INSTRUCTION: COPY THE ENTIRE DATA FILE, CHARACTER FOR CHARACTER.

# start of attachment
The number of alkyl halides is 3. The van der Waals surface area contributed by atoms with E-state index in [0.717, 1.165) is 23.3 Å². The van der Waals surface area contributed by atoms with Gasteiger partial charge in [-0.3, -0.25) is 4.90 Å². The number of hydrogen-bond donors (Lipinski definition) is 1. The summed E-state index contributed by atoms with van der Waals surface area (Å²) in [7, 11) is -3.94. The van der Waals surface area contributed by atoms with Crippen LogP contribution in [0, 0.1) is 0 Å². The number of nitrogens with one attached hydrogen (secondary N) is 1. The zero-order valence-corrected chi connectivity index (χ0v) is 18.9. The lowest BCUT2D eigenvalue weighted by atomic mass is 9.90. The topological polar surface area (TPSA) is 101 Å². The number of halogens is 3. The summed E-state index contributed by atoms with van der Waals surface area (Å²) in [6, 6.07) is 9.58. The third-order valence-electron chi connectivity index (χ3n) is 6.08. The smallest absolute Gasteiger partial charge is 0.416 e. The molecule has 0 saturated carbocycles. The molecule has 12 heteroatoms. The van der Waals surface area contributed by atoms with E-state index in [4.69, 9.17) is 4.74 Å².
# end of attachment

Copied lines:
The number of alkyl halides is 3. The van der Waals surface area contributed by atoms with E-state index in [0.717, 1.165) is 23.3 Å². The van der Waals surface area contributed by atoms with Gasteiger partial charge in [-0.3, -0.25) is 4.90 Å². The number of hydrogen-bond donors (Lipinski definition) is 1. The summed E-state index contributed by atoms with van der Waals surface area (Å²) in [7, 11) is -3.94. The van der Waals surface area contributed by atoms with Crippen LogP contribution in [0, 0.1) is 0 Å². The number of nitrogens with one attached hydrogen (secondary N) is 1. The zero-order valence-corrected chi connectivity index (χ0v) is 18.9. The lowest BCUT2D eigenvalue weighted by atomic mass is 9.90. The topological polar surface area (TPSA) is 101 Å². The number of halogens is 3. The summed E-state index contributed by atoms with van der Waals surface area (Å²) in [6, 6.07) is 9.58. The third-order valence-electron chi connectivity index (χ3n) is 6.08. The smallest absolute Gasteiger partial charge is 0.416 e. The molecule has 0 saturated carbocycles. The molecule has 12 heteroatoms. The van der Waals surface area contributed by atoms with E-state index in [4.69, 9.17) is 4.74 Å².